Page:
Federal judge tosses lawsuit accusing UnitedHealth of overbilling Medicare

A federal judge rejected a lawsuit filed by the Department of Justice alleging UnitedHealth Group inflated government reimbursement by submitting information that made Medicare Advantage members appear sicker than they were, Reuters reports.

U.S. District Judge John Walter in Los Angeles ruled Thursday the DOJ's lawsuit failed to name corporate officials of the Minnetonka, Minn.-based insurer who signed documents confirming the accuracy of information submitted to the government. Judge Walter also ruled the lawsuit did not allege any individuals knew the information was inaccurate, and the claims were material in a "conclusory" manner. In other words, the lawsuit failed to show the government would not have paid UnitedHealth if federal officials knew about the inaccuracies.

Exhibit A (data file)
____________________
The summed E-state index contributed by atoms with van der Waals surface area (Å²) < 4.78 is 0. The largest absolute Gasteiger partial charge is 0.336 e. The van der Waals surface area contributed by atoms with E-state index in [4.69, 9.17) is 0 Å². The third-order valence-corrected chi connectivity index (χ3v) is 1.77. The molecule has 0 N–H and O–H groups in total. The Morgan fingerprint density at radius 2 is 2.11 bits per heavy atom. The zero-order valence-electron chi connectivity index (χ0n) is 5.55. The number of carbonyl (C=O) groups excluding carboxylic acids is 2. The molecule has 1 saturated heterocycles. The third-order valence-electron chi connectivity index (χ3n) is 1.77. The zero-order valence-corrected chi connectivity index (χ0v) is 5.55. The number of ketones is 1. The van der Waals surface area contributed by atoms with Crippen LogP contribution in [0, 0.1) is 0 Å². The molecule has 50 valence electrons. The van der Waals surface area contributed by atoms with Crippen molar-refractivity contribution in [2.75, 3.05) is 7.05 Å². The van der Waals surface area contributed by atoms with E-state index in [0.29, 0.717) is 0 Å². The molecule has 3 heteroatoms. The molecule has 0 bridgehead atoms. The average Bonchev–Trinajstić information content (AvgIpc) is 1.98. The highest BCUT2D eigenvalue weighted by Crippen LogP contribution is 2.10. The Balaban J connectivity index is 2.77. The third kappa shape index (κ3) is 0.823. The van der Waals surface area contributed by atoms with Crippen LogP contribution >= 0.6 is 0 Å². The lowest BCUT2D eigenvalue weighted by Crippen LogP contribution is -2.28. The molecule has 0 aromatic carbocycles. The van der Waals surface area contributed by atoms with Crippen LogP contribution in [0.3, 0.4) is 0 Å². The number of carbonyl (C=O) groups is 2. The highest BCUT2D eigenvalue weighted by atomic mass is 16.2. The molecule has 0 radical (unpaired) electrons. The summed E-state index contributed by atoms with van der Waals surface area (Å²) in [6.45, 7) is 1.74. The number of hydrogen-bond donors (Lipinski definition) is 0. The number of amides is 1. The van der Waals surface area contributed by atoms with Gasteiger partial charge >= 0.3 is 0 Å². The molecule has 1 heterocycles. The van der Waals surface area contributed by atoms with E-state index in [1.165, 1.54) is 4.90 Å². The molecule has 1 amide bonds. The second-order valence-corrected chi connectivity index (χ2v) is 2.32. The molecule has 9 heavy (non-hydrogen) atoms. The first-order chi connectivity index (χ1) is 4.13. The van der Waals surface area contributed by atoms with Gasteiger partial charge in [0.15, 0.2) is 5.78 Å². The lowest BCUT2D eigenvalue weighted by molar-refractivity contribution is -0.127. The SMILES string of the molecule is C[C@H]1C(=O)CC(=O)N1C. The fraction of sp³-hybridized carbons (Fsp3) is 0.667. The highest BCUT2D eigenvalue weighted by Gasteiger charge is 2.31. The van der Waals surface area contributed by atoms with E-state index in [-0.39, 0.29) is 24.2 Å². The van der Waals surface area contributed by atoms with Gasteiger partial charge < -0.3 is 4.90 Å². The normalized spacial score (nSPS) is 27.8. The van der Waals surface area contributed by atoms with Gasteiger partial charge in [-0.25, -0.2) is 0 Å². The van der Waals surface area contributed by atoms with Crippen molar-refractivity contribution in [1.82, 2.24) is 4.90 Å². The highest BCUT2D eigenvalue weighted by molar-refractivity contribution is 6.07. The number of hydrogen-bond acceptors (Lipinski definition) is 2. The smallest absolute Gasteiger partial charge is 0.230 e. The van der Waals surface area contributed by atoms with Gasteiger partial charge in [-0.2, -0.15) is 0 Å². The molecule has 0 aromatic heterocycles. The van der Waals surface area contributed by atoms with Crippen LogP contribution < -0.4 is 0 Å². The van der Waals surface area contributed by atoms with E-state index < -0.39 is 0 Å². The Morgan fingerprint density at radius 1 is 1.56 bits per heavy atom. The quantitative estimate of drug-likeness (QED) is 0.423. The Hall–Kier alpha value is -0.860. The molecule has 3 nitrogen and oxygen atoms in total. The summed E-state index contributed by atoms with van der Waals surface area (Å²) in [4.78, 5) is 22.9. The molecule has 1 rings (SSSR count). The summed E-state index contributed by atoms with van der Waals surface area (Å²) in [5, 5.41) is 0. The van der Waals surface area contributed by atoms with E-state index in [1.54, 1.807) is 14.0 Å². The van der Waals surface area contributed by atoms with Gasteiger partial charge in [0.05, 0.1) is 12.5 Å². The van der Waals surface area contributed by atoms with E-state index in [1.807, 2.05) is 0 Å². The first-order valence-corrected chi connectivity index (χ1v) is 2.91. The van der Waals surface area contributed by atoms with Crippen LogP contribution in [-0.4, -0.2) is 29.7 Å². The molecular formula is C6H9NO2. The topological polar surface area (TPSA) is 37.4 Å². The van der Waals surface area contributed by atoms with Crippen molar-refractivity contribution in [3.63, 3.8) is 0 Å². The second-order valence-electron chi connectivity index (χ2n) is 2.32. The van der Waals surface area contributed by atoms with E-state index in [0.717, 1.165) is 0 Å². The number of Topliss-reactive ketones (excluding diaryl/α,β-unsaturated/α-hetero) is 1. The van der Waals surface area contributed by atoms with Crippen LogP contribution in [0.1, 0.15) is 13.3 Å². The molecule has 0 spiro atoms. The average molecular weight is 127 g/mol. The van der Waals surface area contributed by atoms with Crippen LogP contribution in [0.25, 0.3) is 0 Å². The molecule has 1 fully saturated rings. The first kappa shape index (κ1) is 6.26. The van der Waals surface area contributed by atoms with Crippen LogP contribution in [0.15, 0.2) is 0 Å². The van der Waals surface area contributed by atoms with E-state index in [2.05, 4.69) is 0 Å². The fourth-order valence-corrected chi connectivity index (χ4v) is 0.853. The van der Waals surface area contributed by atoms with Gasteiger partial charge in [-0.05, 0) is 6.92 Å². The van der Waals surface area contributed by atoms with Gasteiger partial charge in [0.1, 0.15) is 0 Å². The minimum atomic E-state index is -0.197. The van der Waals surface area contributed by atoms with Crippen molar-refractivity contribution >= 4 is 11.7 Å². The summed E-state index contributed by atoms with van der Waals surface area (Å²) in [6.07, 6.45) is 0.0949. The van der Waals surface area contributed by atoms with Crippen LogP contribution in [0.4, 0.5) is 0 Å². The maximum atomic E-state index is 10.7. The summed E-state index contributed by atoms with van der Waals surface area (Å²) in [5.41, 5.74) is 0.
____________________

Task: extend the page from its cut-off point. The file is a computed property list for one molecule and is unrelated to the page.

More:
Earlier this year, the DOJ intervened in two whistle-blower lawsuits against UnitedHealth over Medicare Advantage reimbursement under the False Claims Act. The lawsuit Judge Walter rejected Thursday, which the DOJ filed in May, concerned a whistle-blower lawsuit filed in 2009 by James Swoben, a former employee of a California-based managed care plan. Mr. Swoben's lawsuit claimed UnitedHealth purposefully submitted incorrect health status data to Medicare since at least 2005 to inflate payments.

While Judge Walter tossed the DOJ's case, he said the department could amend its claims to address shortcomings cited in his ruling. The DOJ has until Oct. 13 to modify its lawsuit.

UnitedHealth and the DOJ declined Reuters' request for comment.

For the full report, click here

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